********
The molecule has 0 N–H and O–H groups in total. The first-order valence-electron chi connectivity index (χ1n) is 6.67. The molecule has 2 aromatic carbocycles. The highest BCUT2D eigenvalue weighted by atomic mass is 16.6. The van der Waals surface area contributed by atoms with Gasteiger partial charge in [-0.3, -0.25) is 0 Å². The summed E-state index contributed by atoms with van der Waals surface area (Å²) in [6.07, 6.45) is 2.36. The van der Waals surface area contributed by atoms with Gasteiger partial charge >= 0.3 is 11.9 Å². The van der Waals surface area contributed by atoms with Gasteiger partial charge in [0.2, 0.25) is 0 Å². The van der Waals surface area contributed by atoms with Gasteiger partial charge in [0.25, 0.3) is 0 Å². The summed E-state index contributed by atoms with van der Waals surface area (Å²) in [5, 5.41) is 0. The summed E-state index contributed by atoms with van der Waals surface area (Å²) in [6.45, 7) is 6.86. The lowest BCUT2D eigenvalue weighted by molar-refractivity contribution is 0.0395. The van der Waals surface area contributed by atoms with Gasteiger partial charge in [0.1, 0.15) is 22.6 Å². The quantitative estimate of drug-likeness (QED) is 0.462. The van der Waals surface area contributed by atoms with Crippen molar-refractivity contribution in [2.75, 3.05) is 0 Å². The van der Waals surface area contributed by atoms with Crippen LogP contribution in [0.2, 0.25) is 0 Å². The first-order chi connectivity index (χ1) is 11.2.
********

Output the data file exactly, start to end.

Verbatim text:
The molecule has 0 N–H and O–H groups in total. The first-order valence-electron chi connectivity index (χ1n) is 6.67. The molecule has 2 aromatic carbocycles. The highest BCUT2D eigenvalue weighted by atomic mass is 16.6. The van der Waals surface area contributed by atoms with Gasteiger partial charge in [-0.3, -0.25) is 0 Å². The summed E-state index contributed by atoms with van der Waals surface area (Å²) in [6.07, 6.45) is 2.36. The van der Waals surface area contributed by atoms with Gasteiger partial charge >= 0.3 is 11.9 Å². The van der Waals surface area contributed by atoms with Gasteiger partial charge in [0.2, 0.25) is 0 Å². The van der Waals surface area contributed by atoms with Gasteiger partial charge in [0.25, 0.3) is 0 Å². The summed E-state index contributed by atoms with van der Waals surface area (Å²) in [5, 5.41) is 0. The summed E-state index contributed by atoms with van der Waals surface area (Å²) in [6.45, 7) is 6.86. The lowest BCUT2D eigenvalue weighted by molar-refractivity contribution is 0.0395. The van der Waals surface area contributed by atoms with Gasteiger partial charge in [0.1, 0.15) is 22.6 Å². The quantitative estimate of drug-likeness (QED) is 0.462. The van der Waals surface area contributed by atoms with Crippen molar-refractivity contribution in [2.75, 3.05) is 0 Å². The van der Waals surface area contributed by atoms with Crippen LogP contribution in [0.2, 0.25) is 0 Å². The first-order chi connectivity index (χ1) is 11.2.